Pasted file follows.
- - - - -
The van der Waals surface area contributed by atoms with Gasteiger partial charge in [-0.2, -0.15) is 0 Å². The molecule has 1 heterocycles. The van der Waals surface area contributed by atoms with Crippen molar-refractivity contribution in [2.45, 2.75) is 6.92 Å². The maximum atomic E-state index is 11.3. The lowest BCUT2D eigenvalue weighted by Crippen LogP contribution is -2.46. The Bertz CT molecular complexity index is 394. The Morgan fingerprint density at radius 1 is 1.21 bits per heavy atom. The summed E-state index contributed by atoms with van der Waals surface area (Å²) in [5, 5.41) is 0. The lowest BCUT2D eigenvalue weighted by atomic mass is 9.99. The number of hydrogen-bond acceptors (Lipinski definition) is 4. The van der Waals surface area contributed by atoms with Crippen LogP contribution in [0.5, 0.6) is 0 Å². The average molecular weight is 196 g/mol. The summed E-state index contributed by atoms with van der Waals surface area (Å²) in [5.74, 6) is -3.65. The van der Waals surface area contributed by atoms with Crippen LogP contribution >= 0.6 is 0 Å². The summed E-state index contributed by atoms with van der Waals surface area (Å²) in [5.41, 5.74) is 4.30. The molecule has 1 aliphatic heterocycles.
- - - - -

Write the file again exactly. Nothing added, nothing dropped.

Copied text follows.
The van der Waals surface area contributed by atoms with Gasteiger partial charge in [-0.2, -0.15) is 0 Å². The molecule has 1 heterocycles. The van der Waals surface area contributed by atoms with Crippen molar-refractivity contribution in [2.45, 2.75) is 6.92 Å². The maximum atomic E-state index is 11.3. The lowest BCUT2D eigenvalue weighted by Crippen LogP contribution is -2.46. The Bertz CT molecular complexity index is 394. The Morgan fingerprint density at radius 1 is 1.21 bits per heavy atom. The summed E-state index contributed by atoms with van der Waals surface area (Å²) in [5, 5.41) is 0. The lowest BCUT2D eigenvalue weighted by atomic mass is 9.99. The number of hydrogen-bond acceptors (Lipinski definition) is 4. The van der Waals surface area contributed by atoms with Crippen LogP contribution in [0.5, 0.6) is 0 Å². The average molecular weight is 196 g/mol. The summed E-state index contributed by atoms with van der Waals surface area (Å²) in [5.74, 6) is -3.65. The van der Waals surface area contributed by atoms with Crippen LogP contribution >= 0.6 is 0 Å². The summed E-state index contributed by atoms with van der Waals surface area (Å²) in [5.41, 5.74) is 4.30. The molecule has 1 aliphatic heterocycles.